We reached out to Tinisha Brugnone after visiting her webpage. Her artistic statement really resonated with me so we knew we had to reach out and find out more!
L21l: I watched a couple of your short films. Two very different dynamics in stories. What qualities do you look for in a film when choosing a project to produce?
TB: I have not produced many films and unfortunately, none that I have chosen to date. The few I have had the opportunity to produce, were assigned to me through a film alliance I used to belong to. In the future, I would like to produce films that are aligned with my own interests and only projects where I have a creative in addition to business role in the overall project. People hear the word producer and sometimes think “secretary or flunky”. Well at least in the small community of local filmmakers I have met in Michigan.
L21L: Who are your influences?
TB: I have not really found an influence as far as film making goes yet. I like a lot of different types of films, mostly foreign films usually. I am a fan of many filmmakers to include; Aronofsky, Steven Spielberg, Ava Duverney and my new favorite is Michaela Coel. I think that I love story more than any other aspects of the filmmaking process, so I tend to be drawn to films that have stories that keep me thinking about them and of course comedies. I love to laugh.
L21L:Besides producing, what is your favorite part of the process? Writing, directing, acting?
TB: My favorite part of filmmaking would be writing. I love to see a story come together on paper. From the moment, it starts in my head and grows into a screenplay is very exciting to me. It’s an opportunity for me to be as honest with myself as possible and dig in deep extracting life’s pain and joys to bring a story to life. I like my stories to be brutal and sometimes use some of those embarrassing moments in life that we try to suppress. I think that makes for great stories.
L21L: I read in your bio that you wanted to bring the inner city stories that no one really talks about to life. Are there plans for a feature film to tackle this or are short films better for telling these stories?
TB: Yes, I am working on an episodic series that explores the life of a young inner city child growing up as a minority in a community that ultimately raises him. I am in the early writing stages of this project but I have already begun submitting the project to various screenwriting competitions.
L21L: What type of budget do you usually work with and do you utilize crowdfunding?
TB: As far as budget goes, I am still really green and the largest budget I have worked on would be $30,000. This was for the project “Downriver” that I produced that is on my website. This project I raised around $13,000 on kickstarter. It was very stressful and intense. I do plan on doing other crowdfunding campaigns in the future.
L21L: What type of adversity have you encountered when setting out to make films? In what ways did you overcome them?
TB: The biggest adversity would be getting together a team. I know most people would say money, but I think once I have my team the money will follow. Living in the Metro Detroit Area presents a different set of challenges as opposed to some of my film friends who have left Michigan to places like Los Angelas or New York. Our community has taken a huge hit since the incentives were taken away so I am finding that it’s harder to get people on board. Even I was not enthused for a moment and took a sort of hiatus from filmmaking. But of course, I really started missing it and now that my youngest child graduates, this is the perfect time for me to delve back into it. My ways of overcoming it is simply to remain vigilant and keep trying.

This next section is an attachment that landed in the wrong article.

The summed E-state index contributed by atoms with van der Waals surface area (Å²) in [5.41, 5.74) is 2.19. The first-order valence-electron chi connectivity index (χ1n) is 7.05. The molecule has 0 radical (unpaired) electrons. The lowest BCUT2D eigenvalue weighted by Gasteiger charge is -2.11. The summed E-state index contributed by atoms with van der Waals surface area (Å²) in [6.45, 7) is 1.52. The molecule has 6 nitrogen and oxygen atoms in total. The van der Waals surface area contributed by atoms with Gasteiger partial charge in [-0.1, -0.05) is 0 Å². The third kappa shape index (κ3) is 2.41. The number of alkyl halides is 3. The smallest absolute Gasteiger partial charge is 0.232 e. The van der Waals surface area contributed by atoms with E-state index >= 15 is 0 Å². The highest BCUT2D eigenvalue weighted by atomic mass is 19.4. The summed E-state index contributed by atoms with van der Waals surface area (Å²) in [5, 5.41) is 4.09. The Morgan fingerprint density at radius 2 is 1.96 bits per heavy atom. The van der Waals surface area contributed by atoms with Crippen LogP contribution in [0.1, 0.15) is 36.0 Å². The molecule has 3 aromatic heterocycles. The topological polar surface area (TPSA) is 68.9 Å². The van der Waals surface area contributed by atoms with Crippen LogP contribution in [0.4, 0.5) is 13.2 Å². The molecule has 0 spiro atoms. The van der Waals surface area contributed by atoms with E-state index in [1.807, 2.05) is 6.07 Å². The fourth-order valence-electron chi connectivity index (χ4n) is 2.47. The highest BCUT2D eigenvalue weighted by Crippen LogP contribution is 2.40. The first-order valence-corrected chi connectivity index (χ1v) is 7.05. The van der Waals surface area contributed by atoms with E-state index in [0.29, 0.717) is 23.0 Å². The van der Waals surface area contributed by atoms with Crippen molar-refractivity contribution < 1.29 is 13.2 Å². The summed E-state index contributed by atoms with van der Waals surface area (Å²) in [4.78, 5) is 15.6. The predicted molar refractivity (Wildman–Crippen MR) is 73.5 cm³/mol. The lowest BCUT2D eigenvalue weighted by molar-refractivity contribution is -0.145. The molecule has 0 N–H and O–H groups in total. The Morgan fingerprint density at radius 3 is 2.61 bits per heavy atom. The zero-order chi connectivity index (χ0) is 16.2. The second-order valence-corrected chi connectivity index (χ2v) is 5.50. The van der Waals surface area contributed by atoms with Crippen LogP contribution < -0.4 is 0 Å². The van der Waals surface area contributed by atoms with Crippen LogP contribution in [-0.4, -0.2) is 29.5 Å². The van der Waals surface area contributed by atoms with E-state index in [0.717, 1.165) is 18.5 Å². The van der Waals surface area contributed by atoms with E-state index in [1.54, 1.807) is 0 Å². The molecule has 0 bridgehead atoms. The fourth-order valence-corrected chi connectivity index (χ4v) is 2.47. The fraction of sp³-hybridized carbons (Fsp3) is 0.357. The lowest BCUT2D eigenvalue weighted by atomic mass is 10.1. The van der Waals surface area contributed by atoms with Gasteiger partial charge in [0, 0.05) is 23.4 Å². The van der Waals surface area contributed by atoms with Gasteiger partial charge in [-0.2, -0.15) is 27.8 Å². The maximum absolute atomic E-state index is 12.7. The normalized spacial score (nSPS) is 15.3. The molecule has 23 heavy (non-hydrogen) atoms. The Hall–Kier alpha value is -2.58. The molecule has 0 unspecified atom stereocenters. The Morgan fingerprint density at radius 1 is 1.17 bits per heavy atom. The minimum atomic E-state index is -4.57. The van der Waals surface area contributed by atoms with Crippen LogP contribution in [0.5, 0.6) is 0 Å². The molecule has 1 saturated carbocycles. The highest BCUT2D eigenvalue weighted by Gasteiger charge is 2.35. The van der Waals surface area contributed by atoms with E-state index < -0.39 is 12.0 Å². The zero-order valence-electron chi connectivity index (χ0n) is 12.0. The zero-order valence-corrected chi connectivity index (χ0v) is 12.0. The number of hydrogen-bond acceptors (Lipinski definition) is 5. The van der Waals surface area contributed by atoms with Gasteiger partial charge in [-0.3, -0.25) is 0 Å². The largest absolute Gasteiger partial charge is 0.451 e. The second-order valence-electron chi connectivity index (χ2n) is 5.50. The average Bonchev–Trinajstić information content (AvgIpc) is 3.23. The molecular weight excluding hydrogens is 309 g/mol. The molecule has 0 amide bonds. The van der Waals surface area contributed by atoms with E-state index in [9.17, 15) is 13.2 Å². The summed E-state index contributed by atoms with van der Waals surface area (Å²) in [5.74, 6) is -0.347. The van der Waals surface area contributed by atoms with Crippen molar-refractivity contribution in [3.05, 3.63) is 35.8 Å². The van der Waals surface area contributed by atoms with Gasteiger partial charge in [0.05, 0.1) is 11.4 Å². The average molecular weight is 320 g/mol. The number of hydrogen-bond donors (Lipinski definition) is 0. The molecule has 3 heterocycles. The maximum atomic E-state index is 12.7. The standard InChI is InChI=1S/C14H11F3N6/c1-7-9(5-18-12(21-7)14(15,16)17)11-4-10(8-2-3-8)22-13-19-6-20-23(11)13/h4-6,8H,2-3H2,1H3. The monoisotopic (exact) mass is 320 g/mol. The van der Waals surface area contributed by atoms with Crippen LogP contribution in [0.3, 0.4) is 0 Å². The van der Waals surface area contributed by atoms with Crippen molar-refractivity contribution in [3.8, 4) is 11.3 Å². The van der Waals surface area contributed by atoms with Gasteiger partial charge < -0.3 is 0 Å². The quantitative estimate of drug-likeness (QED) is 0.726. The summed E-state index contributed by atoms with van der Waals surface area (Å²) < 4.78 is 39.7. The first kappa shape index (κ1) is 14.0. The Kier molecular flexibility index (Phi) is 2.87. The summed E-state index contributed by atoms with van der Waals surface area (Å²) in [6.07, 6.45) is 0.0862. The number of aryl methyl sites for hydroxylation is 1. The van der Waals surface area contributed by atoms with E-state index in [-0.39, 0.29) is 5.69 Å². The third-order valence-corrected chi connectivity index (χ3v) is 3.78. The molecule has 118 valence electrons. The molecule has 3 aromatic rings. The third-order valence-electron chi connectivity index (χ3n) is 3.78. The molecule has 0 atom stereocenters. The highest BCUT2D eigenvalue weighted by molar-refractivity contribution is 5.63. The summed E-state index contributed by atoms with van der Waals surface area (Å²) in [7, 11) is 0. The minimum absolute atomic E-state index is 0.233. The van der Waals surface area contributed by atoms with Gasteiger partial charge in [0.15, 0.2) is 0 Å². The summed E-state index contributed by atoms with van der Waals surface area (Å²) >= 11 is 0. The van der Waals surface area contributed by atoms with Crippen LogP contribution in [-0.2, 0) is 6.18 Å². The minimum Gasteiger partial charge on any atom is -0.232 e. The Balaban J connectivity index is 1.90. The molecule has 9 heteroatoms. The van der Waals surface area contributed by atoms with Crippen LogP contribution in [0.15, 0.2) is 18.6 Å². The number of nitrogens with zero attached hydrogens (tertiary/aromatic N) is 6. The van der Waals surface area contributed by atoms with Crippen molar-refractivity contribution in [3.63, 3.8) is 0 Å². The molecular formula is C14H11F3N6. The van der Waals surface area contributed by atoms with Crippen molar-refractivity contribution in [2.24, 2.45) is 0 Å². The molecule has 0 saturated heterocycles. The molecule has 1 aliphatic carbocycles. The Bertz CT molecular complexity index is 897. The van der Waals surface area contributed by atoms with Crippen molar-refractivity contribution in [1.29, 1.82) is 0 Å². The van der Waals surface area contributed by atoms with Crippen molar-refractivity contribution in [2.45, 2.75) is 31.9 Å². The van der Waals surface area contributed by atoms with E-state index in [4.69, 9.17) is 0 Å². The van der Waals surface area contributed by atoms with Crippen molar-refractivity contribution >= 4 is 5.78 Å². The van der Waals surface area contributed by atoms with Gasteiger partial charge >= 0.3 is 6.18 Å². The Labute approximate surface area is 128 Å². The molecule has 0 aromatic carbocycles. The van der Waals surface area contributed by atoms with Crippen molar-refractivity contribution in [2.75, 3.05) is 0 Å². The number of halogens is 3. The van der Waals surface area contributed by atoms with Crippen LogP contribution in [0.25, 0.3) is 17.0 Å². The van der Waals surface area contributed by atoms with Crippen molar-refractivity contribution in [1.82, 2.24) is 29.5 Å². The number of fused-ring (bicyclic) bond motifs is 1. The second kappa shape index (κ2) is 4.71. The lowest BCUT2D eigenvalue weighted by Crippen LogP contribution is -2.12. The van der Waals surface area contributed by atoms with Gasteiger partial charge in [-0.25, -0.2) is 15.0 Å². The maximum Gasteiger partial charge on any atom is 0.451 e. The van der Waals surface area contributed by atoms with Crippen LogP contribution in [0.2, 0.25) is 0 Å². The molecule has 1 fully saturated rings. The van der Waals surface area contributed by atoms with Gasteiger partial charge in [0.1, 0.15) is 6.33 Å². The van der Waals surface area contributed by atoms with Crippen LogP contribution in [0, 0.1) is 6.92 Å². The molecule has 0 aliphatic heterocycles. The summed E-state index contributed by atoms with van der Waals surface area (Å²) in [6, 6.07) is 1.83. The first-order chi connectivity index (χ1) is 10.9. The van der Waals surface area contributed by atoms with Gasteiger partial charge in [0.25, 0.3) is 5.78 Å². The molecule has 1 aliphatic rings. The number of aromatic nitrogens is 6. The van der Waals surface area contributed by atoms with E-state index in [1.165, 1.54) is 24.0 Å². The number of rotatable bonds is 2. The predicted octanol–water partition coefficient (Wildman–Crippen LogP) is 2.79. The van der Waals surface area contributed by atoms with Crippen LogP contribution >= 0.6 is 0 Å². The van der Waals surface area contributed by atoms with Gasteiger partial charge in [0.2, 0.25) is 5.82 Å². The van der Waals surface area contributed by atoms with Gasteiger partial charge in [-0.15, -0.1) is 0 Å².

L21L: Lost21Losers is a big advocate against bullying and we always ask when you were growing up did you always know that this is what you wanted to do? What obstacles if any did you come in contact with that you overcame?
TB: When I was growing up, I knew I wanted to write but I did not even consider filmmaking as a medium for my art. I did not figure that out until well into my adulthood and once I started learning about it, I was sure this is what I want to do. The main obstacle is time. Having to work a “regular job”, and trying to find time for my art is challenging, but I decided to make the time by allocating some amount of the day towards it. Even if it’s just filling out this questionnaire helps me reach my writing quota for the day. All writing stimulates thought and ways to express yourself.
L21L: What advice would you give others who are looking to pursue a career in filmmaking?
TB: As far as advice goes, I would say keep evolving! Learn as much as you can every day. I listen to podcasts about filmmaking, (Indie Film Hustle is my favorite) I read a lot of articles, watch tutorials and I am now getting into the online workshops. I feel like you can never know too much and everything is changing super-fast. I am not the most technical person, so I have a
basic understanding of what technology is out there. Only way I can keep up is by staying connected.
L21L: What is your favorite all time movie?
TB: Choosing a favorite movie is hard but if I could I’d say Love Jones and Forrest Gump. Love Jones because it’s a true love story that shows real complexities of falling in love when the time is not right and Forrest Gump because you know… It’s Forrest Gump.
We send a huge thank you to Tinisha Brugone and please check out her sites!! Spread the word!
Lost21Losers knows how hard it is to get the word out on new projects and to get funding for these projects. We want to help others in the same boat, who have intriguing stories to tell! So we started a new Indie Showcase section! We will be interviewing different producers, directors, and actors about their upcoming indie projects and sharing them with you! I hope you enjoy this series!
Our first selection has woman power all over it! We of course support strong women!! We were excited to talk to Stephanie Baird who is the producer for My Roommates an Escort. When I watched the trailer, the story had me intrigued. Stephanie was gracious enough to answer some of our questions!